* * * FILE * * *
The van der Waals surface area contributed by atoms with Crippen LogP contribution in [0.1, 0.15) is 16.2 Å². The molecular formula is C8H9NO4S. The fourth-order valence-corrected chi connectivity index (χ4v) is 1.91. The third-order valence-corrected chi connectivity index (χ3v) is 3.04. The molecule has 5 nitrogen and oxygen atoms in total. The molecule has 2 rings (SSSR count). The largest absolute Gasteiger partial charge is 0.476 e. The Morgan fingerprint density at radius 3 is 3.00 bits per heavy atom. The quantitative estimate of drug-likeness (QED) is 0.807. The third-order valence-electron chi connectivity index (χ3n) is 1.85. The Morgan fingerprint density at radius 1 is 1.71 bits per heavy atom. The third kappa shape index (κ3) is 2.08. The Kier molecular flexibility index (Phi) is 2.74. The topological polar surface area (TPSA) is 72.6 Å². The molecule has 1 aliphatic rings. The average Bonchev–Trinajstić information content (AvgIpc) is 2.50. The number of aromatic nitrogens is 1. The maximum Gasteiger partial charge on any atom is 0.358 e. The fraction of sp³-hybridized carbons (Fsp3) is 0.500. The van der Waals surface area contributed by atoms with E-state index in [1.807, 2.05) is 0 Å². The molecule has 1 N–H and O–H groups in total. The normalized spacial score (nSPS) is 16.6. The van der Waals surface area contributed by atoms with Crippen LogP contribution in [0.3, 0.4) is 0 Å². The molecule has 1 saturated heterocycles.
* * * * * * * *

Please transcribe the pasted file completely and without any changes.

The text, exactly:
The van der Waals surface area contributed by atoms with Crippen LogP contribution in [0.1, 0.15) is 16.2 Å². The molecular formula is C8H9NO4S. The fourth-order valence-corrected chi connectivity index (χ4v) is 1.91. The third-order valence-corrected chi connectivity index (χ3v) is 3.04. The molecule has 5 nitrogen and oxygen atoms in total. The molecule has 2 rings (SSSR count). The largest absolute Gasteiger partial charge is 0.476 e. The Morgan fingerprint density at radius 3 is 3.00 bits per heavy atom. The quantitative estimate of drug-likeness (QED) is 0.807. The third-order valence-electron chi connectivity index (χ3n) is 1.85. The Morgan fingerprint density at radius 1 is 1.71 bits per heavy atom. The third kappa shape index (κ3) is 2.08. The Kier molecular flexibility index (Phi) is 2.74. The topological polar surface area (TPSA) is 72.6 Å². The molecule has 1 aliphatic rings. The average Bonchev–Trinajstić information content (AvgIpc) is 2.50. The number of aromatic nitrogens is 1. The maximum Gasteiger partial charge on any atom is 0.358 e. The fraction of sp³-hybridized carbons (Fsp3) is 0.500. The van der Waals surface area contributed by atoms with E-state index in [1.807, 2.05) is 0 Å². The molecule has 1 N–H and O–H groups in total. The normalized spacial score (nSPS) is 16.6. The van der Waals surface area contributed by atoms with Crippen LogP contribution in [0.3, 0.4) is 0 Å². The molecule has 1 saturated heterocycles.